The collection comprises a miscellany of correspondence (including drafts of copies of outgoing letters), with notes, engineering drawings and some financial papers (costings, receipts and invoices). Many of the notes and calculations are written in Rastrick's private cipher. Major correspondents include the London shipping iron merchants Henckell & Du Buisson; most of the letters were dispatched to or from London or the industrial areas of South Wales and the West Midlands.
John Urpeth Rastrick papers
- This material is held at
- ReferenceGB 96 MS325
- Dates of Creation1811-1847
- Name of Creator
- Language of MaterialEnglish
- Physical Descriptionc100 items
Scope and Content
Administrative / Biographical History
John Urpeth Rastrick was born at Morpeth in Northumberland on 26 January 1780, the son of John Rastrick, an engineer to whom he became articled in 1795. In about 1801, he was working at the Ketley Iron Works in Shropshire and, in or after 1805, he joined in partnership with John Hazledine (soon succeeded by Robert Hazledine) of Bridgenorth, Shropshire. During this time, Rastrick assisted in the construction of the locomotive 'Catch me who Can' for Richard Trevithick in 1808, and in 1814, he took out a patent for a steam engine and soon started experimenting with steam traction on railways. His first major work was the cast iron road bridge over the Wye at Chepstow (1815-1816). In 1817 Rastrick left that partnership, to join with James Foster, in about 1819, at the iron works which then became known as Foster, Rastrick & Co., at Stourbridge, Worcestershire. His association with railway engineering began in 1822 when he became an engineer for the Stratford and Moreton Railway. Rastrick became an active supporter of railway proposals put before Parliament, an adviser to railway companies, and a designer and builder of locomotives - the 'Agenoria' and 'Stourbridge Lion' for example. He acted as surveyor or engineer to parts of a large number of lines, among them the Liverpool & Manchester (1829 onwards), the Manchester & Cheshire Junction (1835 onwards), and the series of lines later known as the London, Brighton & South Coast Railway (1836 onwards). About 1847, he retired from engineering work, although he continued to occupy himself with railway business, and was active in a number of arbitrations concerning railway disputes. He retired to Sayes Court, Chertsey, Surrey and died on 1 November 1856.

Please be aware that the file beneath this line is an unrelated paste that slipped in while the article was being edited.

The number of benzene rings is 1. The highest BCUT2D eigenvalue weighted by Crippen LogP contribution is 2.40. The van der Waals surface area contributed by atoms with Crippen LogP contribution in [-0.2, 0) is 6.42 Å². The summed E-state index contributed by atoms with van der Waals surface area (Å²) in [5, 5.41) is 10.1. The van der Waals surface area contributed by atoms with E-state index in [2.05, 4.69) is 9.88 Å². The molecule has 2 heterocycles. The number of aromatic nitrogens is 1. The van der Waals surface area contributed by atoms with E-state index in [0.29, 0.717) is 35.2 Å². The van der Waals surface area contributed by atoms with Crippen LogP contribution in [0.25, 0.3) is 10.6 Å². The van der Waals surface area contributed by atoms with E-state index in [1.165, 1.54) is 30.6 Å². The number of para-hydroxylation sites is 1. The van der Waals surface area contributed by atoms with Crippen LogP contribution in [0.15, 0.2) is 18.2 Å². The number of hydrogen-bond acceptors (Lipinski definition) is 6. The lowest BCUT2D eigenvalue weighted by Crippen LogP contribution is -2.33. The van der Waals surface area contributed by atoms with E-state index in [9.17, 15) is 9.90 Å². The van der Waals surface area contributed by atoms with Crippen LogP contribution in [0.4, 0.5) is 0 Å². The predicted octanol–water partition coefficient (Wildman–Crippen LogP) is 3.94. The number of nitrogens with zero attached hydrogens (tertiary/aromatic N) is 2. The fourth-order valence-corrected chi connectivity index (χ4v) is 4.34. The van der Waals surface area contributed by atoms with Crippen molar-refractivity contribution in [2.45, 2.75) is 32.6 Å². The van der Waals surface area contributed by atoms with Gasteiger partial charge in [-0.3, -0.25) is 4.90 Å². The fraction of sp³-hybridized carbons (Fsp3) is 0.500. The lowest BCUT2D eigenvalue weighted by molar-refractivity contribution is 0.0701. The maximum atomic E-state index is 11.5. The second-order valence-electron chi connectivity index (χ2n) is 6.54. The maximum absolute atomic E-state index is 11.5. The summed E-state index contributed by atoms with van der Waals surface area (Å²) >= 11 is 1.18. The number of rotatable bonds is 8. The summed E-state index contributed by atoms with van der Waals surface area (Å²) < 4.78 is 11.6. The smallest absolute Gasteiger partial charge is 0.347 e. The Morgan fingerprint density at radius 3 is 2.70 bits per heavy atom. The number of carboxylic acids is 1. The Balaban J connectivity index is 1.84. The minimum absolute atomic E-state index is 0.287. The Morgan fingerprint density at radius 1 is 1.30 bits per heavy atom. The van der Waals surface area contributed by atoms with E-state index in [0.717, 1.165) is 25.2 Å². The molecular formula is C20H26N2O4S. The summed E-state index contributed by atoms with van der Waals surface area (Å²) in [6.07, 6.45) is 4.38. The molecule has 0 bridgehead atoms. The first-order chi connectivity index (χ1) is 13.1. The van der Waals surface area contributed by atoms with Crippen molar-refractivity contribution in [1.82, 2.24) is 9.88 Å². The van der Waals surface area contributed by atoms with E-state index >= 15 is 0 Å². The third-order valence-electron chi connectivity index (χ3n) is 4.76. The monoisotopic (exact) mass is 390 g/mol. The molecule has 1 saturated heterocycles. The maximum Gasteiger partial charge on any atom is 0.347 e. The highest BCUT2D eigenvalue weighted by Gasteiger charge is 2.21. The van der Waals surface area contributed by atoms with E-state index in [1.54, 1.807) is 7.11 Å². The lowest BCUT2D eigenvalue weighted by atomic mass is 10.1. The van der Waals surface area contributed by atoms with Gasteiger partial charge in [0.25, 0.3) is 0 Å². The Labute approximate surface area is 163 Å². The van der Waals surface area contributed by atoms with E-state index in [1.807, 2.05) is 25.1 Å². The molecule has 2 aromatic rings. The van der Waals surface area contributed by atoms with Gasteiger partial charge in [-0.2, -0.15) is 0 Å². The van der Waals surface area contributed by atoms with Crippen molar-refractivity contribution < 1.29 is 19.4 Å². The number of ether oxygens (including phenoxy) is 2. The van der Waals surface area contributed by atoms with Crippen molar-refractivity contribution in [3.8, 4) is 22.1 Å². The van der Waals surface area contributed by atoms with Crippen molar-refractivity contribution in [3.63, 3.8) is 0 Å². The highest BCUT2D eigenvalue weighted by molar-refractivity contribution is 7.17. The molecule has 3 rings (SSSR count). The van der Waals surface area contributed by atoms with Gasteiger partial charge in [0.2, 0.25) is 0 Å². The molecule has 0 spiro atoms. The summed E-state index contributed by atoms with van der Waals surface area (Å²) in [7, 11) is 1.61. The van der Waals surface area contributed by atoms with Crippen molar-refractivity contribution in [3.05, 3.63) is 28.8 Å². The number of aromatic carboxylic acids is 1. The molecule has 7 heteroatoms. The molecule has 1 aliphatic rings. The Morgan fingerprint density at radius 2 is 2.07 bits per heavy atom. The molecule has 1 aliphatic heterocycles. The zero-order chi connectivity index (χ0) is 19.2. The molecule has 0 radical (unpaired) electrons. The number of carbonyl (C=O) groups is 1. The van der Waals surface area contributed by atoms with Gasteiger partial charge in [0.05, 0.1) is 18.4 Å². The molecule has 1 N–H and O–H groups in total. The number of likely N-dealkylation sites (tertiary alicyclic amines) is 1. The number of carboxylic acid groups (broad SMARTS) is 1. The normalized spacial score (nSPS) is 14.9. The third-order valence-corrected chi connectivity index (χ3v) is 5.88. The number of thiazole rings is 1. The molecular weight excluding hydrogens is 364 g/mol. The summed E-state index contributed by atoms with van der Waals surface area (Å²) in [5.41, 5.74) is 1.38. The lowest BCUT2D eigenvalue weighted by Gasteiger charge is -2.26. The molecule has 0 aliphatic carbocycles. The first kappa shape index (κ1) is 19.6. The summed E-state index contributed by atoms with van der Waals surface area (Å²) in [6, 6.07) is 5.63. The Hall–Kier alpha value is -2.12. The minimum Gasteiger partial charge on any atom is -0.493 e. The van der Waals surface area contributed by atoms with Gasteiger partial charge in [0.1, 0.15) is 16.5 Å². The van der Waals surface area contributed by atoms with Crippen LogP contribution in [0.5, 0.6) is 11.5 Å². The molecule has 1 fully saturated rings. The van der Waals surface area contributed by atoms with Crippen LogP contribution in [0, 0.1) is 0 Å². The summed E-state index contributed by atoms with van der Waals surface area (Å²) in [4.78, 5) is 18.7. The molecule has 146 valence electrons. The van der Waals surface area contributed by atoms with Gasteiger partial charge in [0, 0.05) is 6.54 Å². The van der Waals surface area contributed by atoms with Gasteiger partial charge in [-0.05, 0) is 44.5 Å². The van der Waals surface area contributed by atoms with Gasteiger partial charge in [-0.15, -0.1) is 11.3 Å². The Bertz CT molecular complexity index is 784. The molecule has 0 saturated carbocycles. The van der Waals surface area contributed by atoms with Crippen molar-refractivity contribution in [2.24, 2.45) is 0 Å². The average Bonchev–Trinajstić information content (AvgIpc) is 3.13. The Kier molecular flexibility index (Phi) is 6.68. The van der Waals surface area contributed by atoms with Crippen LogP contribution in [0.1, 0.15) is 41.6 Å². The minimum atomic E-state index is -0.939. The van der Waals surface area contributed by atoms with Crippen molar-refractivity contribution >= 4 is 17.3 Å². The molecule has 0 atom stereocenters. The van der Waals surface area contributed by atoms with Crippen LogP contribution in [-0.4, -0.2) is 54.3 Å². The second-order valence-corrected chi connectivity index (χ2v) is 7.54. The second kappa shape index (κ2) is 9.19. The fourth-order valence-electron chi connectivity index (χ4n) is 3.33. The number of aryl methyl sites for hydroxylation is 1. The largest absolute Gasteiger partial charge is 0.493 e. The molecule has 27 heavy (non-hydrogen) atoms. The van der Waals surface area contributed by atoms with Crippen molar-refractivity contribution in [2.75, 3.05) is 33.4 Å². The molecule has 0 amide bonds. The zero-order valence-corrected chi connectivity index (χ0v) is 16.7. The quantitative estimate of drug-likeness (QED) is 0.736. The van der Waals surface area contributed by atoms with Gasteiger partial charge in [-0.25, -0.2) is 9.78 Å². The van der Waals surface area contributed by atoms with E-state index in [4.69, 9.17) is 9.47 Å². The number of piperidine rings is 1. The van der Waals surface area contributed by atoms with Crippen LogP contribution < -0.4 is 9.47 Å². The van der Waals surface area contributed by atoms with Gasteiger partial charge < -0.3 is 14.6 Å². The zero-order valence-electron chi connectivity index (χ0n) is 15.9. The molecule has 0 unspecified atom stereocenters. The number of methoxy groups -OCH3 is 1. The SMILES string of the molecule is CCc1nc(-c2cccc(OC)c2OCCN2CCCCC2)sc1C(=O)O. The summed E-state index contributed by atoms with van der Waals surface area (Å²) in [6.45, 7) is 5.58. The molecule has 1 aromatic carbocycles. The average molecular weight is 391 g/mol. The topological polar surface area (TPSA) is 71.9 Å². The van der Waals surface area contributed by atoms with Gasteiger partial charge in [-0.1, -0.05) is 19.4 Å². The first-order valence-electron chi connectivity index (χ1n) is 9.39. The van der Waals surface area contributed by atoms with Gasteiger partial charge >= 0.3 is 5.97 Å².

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Other Finding Aids
T D Rogers, The Rastrick Papers, University of London Library (1968)
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